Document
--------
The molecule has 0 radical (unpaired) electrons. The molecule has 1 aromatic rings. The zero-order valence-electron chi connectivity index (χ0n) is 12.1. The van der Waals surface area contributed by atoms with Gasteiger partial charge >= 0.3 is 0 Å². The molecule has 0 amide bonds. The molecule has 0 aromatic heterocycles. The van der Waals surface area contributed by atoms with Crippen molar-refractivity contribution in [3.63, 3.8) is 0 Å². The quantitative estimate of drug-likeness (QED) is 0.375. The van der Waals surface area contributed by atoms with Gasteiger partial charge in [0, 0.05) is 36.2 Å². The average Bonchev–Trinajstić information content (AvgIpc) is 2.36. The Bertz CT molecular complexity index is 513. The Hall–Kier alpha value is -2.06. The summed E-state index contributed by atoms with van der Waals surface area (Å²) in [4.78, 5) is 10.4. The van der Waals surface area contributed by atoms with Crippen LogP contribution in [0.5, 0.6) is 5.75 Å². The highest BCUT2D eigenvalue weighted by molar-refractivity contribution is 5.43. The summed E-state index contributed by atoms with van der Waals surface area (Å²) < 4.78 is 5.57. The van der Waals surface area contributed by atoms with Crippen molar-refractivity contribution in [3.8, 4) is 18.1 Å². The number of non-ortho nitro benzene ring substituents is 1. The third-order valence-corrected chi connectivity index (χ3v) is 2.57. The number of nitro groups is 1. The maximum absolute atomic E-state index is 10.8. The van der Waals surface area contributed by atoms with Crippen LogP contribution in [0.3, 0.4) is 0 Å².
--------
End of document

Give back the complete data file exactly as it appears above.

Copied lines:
The molecule has 0 radical (unpaired) electrons. The molecule has 1 aromatic rings. The zero-order valence-electron chi connectivity index (χ0n) is 12.1. The van der Waals surface area contributed by atoms with Gasteiger partial charge >= 0.3 is 0 Å². The molecule has 0 amide bonds. The molecule has 0 aromatic heterocycles. The van der Waals surface area contributed by atoms with Crippen molar-refractivity contribution in [3.63, 3.8) is 0 Å². The quantitative estimate of drug-likeness (QED) is 0.375. The van der Waals surface area contributed by atoms with Gasteiger partial charge in [0, 0.05) is 36.2 Å². The average Bonchev–Trinajstić information content (AvgIpc) is 2.36. The Bertz CT molecular complexity index is 513. The Hall–Kier alpha value is -2.06. The summed E-state index contributed by atoms with van der Waals surface area (Å²) in [4.78, 5) is 10.4. The van der Waals surface area contributed by atoms with Crippen LogP contribution in [0.5, 0.6) is 5.75 Å². The highest BCUT2D eigenvalue weighted by molar-refractivity contribution is 5.43. The summed E-state index contributed by atoms with van der Waals surface area (Å²) < 4.78 is 5.57. The van der Waals surface area contributed by atoms with Crippen molar-refractivity contribution in [3.8, 4) is 18.1 Å². The number of non-ortho nitro benzene ring substituents is 1. The third-order valence-corrected chi connectivity index (χ3v) is 2.57. The number of nitro groups is 1. The maximum absolute atomic E-state index is 10.8. The van der Waals surface area contributed by atoms with Crippen LogP contribution in [0.3, 0.4) is 0 Å².